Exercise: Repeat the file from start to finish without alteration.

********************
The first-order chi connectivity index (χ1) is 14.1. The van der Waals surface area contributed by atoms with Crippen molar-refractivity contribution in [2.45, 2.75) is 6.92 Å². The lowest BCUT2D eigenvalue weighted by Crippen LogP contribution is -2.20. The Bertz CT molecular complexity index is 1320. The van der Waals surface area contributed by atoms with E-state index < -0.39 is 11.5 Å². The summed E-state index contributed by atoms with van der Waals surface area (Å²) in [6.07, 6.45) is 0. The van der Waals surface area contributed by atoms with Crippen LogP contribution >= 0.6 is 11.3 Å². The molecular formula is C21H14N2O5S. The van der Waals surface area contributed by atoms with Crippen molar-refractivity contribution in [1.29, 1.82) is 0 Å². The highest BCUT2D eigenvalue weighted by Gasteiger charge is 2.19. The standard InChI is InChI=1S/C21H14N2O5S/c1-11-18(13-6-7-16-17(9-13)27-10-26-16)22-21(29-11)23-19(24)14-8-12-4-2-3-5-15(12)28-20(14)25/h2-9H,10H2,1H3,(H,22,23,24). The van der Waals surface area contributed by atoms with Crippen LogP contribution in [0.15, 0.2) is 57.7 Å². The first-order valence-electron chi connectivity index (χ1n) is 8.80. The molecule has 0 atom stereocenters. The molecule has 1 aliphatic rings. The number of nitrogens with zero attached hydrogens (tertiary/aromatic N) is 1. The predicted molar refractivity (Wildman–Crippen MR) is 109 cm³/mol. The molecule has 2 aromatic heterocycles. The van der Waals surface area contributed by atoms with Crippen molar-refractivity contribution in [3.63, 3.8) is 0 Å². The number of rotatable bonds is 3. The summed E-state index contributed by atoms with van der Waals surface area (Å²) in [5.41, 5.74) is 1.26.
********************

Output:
The first-order chi connectivity index (χ1) is 14.1. The van der Waals surface area contributed by atoms with Crippen molar-refractivity contribution in [2.45, 2.75) is 6.92 Å². The lowest BCUT2D eigenvalue weighted by Crippen LogP contribution is -2.20. The Bertz CT molecular complexity index is 1320. The van der Waals surface area contributed by atoms with E-state index < -0.39 is 11.5 Å². The summed E-state index contributed by atoms with van der Waals surface area (Å²) in [6.07, 6.45) is 0. The van der Waals surface area contributed by atoms with Crippen LogP contribution >= 0.6 is 11.3 Å². The molecular formula is C21H14N2O5S. The van der Waals surface area contributed by atoms with Crippen molar-refractivity contribution in [1.29, 1.82) is 0 Å². The highest BCUT2D eigenvalue weighted by Gasteiger charge is 2.19. The standard InChI is InChI=1S/C21H14N2O5S/c1-11-18(13-6-7-16-17(9-13)27-10-26-16)22-21(29-11)23-19(24)14-8-12-4-2-3-5-15(12)28-20(14)25/h2-9H,10H2,1H3,(H,22,23,24). The van der Waals surface area contributed by atoms with Crippen LogP contribution in [0.15, 0.2) is 57.7 Å². The first-order valence-electron chi connectivity index (χ1n) is 8.80. The molecule has 0 atom stereocenters. The molecule has 1 aliphatic rings. The number of nitrogens with zero attached hydrogens (tertiary/aromatic N) is 1. The predicted molar refractivity (Wildman–Crippen MR) is 109 cm³/mol. The molecule has 2 aromatic heterocycles. The van der Waals surface area contributed by atoms with Crippen molar-refractivity contribution in [3.63, 3.8) is 0 Å². The number of rotatable bonds is 3. The summed E-state index contributed by atoms with van der Waals surface area (Å²) in [5.41, 5.74) is 1.26.